#1
I recently got turned onto Jeff Beck by a friend and I cant get enough now. I have Truth and Blow by Blow. Truth is a superb album, but I'm totally into Blow by Blow. I've never been interested in Jazz fusion, but now I am really diggin it.

What other JB albums showcase this side of his playing? It doesnt have to be an album with ALL fusion songs though (I love all of his playing... Cause We've Ended As Lovers is my favorite JB song)

And what other artists would be worth listening to for this sort of style?
#2
You might be better off posting this kind of stuff in the shred forum, as this forum, I've noticed, is comprised mostly out of blues fanatics and has nowhere near the enthusiasm for fusion as the shred forum does.

As for me, I'm not very fond of Beck, I've never understood why a lot of people call his later stuff fusion as it's not very jazz-influenced to my ears...

But some of my favorite fusion players are Guthrie Govan, Scott Henderson, Greg Howe, Allan Holdsworth, Brett Garsed, Mike Stern, Richie Kotzen, Tony Macalpine (in his non-neoclassical stuff, obviously), ...

You'd probably also like all the classics: Weather Report, Mahavishnu Orchestra, Vital Information, Return To Forever, Tribal Tech, The Yellowjackets, ...
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#3
And Al Di Meola. Besides that, a lot of Resi's post looks good... I've been meaning to listen to Tribal Tech since I found Scott Henderson, but I haven't gotten around to it yet.
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#4
Quote by psychodelia
And Al Di Meola. Besides that, a lot of Resi's post looks good... I've been meaning to listen to Tribal Tech since I found Scott Henderson, but I haven't gotten around to it yet.


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And yes... The reason I didn't mention Di Meola is because I think, just like Chick Corea, he's got a lot of filler - and that's not necessarilly all fusion - that's really not very good at all imo. Besides, both of them are together in Return To Forever.

Also, the talk about Henderson reminded me... The Zawinul Syndicate.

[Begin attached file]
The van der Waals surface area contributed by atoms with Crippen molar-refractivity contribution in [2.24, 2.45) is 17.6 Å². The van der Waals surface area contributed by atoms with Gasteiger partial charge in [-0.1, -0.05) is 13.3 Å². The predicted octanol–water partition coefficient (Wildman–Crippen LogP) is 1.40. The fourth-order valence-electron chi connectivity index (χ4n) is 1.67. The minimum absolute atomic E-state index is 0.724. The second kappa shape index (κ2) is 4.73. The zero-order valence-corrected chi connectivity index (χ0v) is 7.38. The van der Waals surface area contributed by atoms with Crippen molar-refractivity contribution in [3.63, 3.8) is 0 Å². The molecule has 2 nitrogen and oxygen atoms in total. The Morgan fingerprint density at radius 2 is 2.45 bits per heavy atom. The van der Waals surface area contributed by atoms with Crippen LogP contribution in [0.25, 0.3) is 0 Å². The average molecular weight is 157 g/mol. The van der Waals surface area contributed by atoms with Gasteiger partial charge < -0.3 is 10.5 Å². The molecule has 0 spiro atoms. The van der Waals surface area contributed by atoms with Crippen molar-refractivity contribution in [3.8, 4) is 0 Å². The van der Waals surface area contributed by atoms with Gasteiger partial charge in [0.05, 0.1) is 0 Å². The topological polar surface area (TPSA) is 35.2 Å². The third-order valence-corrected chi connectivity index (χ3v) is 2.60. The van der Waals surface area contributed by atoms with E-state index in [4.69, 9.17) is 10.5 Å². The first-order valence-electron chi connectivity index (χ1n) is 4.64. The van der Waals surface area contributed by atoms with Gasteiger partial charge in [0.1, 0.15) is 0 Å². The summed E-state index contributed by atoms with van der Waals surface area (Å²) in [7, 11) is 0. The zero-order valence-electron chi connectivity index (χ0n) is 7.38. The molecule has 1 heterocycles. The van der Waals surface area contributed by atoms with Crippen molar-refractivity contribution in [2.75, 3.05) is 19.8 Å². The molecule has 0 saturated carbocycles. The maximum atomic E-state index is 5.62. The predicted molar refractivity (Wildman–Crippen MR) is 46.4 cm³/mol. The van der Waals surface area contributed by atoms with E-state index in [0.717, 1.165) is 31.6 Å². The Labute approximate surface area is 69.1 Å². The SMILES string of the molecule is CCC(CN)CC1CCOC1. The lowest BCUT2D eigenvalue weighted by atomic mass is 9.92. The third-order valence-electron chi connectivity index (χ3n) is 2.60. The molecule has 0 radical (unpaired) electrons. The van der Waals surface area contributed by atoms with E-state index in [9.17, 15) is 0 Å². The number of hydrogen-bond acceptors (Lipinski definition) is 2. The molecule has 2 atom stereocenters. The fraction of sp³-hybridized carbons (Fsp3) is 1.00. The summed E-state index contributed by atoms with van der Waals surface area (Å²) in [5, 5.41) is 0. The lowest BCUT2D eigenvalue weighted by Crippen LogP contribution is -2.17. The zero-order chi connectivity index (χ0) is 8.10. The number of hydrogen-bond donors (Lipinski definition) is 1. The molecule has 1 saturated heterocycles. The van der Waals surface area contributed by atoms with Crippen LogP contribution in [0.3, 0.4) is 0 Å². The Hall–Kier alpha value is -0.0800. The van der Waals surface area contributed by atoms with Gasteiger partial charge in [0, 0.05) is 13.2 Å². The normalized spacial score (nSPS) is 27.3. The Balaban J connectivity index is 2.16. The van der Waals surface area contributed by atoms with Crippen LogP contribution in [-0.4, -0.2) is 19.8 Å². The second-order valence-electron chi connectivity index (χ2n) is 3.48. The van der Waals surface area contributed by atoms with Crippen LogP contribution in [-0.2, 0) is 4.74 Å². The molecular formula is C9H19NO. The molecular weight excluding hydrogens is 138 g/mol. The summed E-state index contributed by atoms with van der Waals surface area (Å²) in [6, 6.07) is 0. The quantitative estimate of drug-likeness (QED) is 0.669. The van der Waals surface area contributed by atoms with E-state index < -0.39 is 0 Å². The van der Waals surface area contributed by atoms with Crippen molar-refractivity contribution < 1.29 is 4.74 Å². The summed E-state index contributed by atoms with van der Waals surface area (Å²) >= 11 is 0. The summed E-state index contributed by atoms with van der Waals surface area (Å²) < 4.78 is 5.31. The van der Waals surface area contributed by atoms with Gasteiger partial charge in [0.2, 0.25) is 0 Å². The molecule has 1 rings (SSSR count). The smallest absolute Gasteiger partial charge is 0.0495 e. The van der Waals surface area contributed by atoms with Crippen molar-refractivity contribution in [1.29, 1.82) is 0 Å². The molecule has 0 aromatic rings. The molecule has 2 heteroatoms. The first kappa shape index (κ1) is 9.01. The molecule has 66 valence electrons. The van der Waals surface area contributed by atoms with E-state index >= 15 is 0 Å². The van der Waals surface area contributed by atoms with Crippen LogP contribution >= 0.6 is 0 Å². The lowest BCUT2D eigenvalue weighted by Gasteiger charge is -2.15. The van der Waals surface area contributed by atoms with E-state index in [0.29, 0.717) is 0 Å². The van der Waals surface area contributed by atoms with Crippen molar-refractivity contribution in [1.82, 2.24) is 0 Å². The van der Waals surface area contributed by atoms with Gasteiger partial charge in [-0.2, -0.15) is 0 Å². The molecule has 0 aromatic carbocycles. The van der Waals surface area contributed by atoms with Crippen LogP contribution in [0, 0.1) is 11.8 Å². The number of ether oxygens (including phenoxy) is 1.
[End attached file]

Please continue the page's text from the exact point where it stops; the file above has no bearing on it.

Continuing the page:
He who joyfully marches to music in rank and file has already earned my contempt.
He has been given a large brain by mistake, since for him the spinal cord would fully suffice.


Remember: A prudent question is one half of wisdom.

Click.
#5
I just got Beck-Ola and Jeff. I know neither of these are really fusion, but I couldnt pass them up cause they were free. I read Wired is JB's other great fusion album, so I'll grab that next.

I remember hearing a Frank Gambale tune I really liked a while ago. Would it be worthwhile to check out one of his albums? And if so, which one?
#6
I didn't mention Gambale because I'm utterly sick of his sweeping, though it's good stuff, I'm just tired of constantly hearing the same sweeping noise over and over and over. His tone's also a peculiar thing, most of the time I think it's utterly crap and then sometimes he surprises me with great tone... Peculiar character he is

Anyhow, my favorite Gambale albums are Passages and Raison D'Être. Also worth noting is he plays in Vital Information, The Chick Corea Elektric Band, both of the Mark Varney Projects (yes, Mark, not Mike), and GHS with Steve Smith and Stu Hamm.
He who joyfully marches to music in rank and file has already earned my contempt.
He has been given a large brain by mistake, since for him the spinal cord would fully suffice.


Remember: A prudent question is one half of wisdom.

Click.
#7
Blow by Blow and Wired are his most fusion heavy albums. I'd say his best stuff was The Yardbirds' albums, Havin' a Rave Up and Roger the Engineer. The Jeff Beck Group had it's moments, but largely means you'll have to endure Rod Stewart's voice. He only did two albums with the original group, but three more as The Jeff Beck Group. The ones without Rod Stewart, Ron Wood, Cozy Powell and Nicky Hopkins are hard to find, but I'd say they are better. The best stuff I've heard from him since leaving The Yardbirds were on BeckBogart Appice. He did some other instrumental fusion albums after that too, but don't ever touch his newer albums, especially You Had it Coming!
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#9
Check out Wired.

Also, you might want to check out Billy Cobham's first solo record, Spectrum that featured Tommy Bolin.

Bolin's playing on that record turned Beck onto doing fusion material.